Day 1: Kincardine to Valleyfield (6 Miles)
Total Distance Walked: 6 Miles
30th August 2014
On 30th August 2014 I took the first tentative steps of my 117 mile Fife Coastal Path adventure. I’d been looking forward to (and dreading) this moment for the past few months. The plan is to walk all 117 miles of the path and post 117 photos on my blog – 1 photo per mile long section of the path.
I figured this would be an excellent opportunity to raise funds for a good cause. So far my fantastic family, friends and colleagues have raised over £355 for Cancer Research (with some extra money for the Red Cross ebola appeal too). This is well over my initial target of £117 (£1 per mile). I lost my grandpa to cancer in 2006 and my grandad is currently fighting a losing battle with the disease, so this is a cause which is close to my heart. Please consider making a donation on my secure Just Giving page here and quote a number between 1 and 117 for every £1 you donate. You will be sponsoring that/those specific mile(s) of the walk and you can look out for the corresponding photograph(s) on my blog.
I wrote a Bucket List in early 2014 and one of the items on it is to complete one of Scotland’s great trails (formerly known as long distance routes). The Kingdom of Fife is a peninsula in Scotland’s central belt, bounded by the Firth of Forth to the south and the Firth of Tay to the north. The coastal path was created in 2002 at which time it spanned the 82 miles between the Forth and Tay bridges. The route was extended in 2011 to include the Kincardine to North Queensferry section, and again in 2012 to include the Tayport to Newburgh stretch. The 117 mile route now encompasses the entire coastline of Fife and takes in quaint fishing villages, industrial towns, forestry, rugged cliffs, award winning beaches and wildlife reserves.
I was born and brought up in Perth, just a short distance from Fife. As such, I’ve spent countless day trips and weekends in this neck of the woods. In fact, my first ever holiday was to Boarhills near St Andrews when I was a baby. I’ve always felt an affinity with Fife and, before the start of this adventure, I’d walked several sections of the coastal path over the years. The idea of walking all 117 miles from Kincardine to Newburgh and linking up all these memories really appealed to me.
The days running up to the start of my walk were hectic – a busy week at work combined with packing and planning. I certainly didn’t clock up any long distances on Day 1, but I guess I deserved a leisurely start to my walk. I did my food shopping in the morning, visited my granny at lunchtime to celebrate her 85th birthday, then made tracks for Fife.
I was delighted to be joined by my parents for the first section of the walk. After two wrong turns in the car (one which sent us over the Kincardine Bridge and another which sent us driving back over the Forth across the Clackmannanshire Bridge!), we parked up in Kincardine at 3pm and began walking. We captured some photos at the start line and I took my first steps along the path. It was pretty surreal. The point of no return!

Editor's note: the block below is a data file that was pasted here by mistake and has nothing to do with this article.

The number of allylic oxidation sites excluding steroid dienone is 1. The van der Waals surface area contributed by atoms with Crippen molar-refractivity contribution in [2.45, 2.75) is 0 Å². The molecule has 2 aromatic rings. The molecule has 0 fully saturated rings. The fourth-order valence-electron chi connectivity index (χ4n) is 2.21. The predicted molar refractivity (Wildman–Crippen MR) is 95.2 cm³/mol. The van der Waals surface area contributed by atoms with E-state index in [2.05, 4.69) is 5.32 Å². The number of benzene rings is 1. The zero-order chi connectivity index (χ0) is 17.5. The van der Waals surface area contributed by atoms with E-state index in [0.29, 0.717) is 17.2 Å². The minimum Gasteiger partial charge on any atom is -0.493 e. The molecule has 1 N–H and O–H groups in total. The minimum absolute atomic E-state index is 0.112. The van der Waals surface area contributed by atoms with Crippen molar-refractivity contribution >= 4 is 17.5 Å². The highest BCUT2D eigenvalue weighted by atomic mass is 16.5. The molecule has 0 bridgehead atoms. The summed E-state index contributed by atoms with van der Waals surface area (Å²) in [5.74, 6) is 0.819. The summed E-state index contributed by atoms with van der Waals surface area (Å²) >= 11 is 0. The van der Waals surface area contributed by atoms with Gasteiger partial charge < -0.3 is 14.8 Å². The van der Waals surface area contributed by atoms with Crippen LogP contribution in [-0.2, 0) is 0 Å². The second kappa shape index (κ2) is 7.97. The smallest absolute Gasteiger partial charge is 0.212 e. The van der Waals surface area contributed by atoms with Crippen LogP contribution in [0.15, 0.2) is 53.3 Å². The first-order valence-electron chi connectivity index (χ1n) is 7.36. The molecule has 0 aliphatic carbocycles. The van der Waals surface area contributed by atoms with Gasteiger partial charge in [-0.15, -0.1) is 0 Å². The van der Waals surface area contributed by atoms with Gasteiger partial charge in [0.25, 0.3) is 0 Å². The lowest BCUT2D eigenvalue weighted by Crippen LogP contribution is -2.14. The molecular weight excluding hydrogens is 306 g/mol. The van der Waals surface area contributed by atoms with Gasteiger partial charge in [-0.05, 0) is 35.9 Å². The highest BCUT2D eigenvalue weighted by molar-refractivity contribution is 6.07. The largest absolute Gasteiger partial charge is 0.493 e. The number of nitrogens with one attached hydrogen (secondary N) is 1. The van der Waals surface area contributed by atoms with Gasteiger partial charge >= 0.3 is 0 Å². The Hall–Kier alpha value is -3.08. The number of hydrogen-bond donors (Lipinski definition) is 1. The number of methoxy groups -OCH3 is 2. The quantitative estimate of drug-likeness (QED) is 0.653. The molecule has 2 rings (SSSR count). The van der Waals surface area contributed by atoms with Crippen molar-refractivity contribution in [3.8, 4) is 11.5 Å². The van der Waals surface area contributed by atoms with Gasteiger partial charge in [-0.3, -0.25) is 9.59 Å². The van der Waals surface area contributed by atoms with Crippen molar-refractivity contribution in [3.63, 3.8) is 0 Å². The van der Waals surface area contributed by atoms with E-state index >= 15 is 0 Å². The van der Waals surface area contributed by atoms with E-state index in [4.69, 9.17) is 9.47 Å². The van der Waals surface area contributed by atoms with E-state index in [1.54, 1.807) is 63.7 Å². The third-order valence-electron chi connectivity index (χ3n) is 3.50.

The path starts at the Kincardine Bridge which was built between 1932 and 1936. At the time it opened, it was the longest road bridge in Britain with a span of 822 metres. The bridge was designed so that the central span could rotate to allow large ships to sail upstream to Alloa.
The next notable feature on the path is Longannet Power Station. Opened in 1973 and with a generating capacity of 2,400 megawatts, Longannet is a coal-fired power station which also co-fires biomass, natural gas and sludge. The chimney stack is 183m high and is a feature on the skyline for miles around.
We followed the tarmac path through deciduous woodland and emerged at the water’s edge on the approach to Culross in glorious sunshine. The Forth Bridges appeared on the horizon and we looked across the estuary to Bo’ness and the Grangemouth refinery.
Sixteenth century Culross is well worth a visit, with its cobbled streets and mustard yellow buildings. However the clock was ticking and so we didn’t linger. We followed the coastal path for another mile until we reached Valleyfield, our destination for the day. We bypassed the Valleyfield Lagoons – reclaimed land where ash from Longannet Power Station is deposited and landscaped, and a good location for wildlife watching. I felt a bit sad as I waved goodbye to my parents but I was delighted that they had been able to share the first few miles with me and I looked forward to meeting them at the far end of the path, in Newburgh, in a little over a week’s time (if everything goes according to plan!).
So, you’ve now seen the first few photos from the walk. Don’t worry, I realise I’m not going to win the ‘Landscape Photographer of the Year’ accolade based on these! Whilst on holiday on Eigg a few months ago, I conceded that there is a limit to how far I can carry my Nikon D300, tripod and other paraphernalia in a day. Mark and I abandoned our first attempt of An Sgùrr when the walk from Cleadale to the other side of the island left me exhausted, weighed down by gear. I’ve learned from my mistakes and ‘117 Miles, 117 Photos’ is about having an adventure with a lightweight backpack and compact camera. It will be a huge achievement if I complete the Fife Coastal Path but it probably wouldn’t happen if I was lugging around my kit and pausing to set up my tripod every mile. This is a good reconnaissance exercise. If I find some great locations for photography then I can return with the D300 another time in the preferred conditions. Anyway, I hope you enjoy the photos all the same and spare a moment to vote for your favourite image from each day of the walk.
Please vote in the poll below and consider making a donation to Cancer Research UK on my JustGiving page.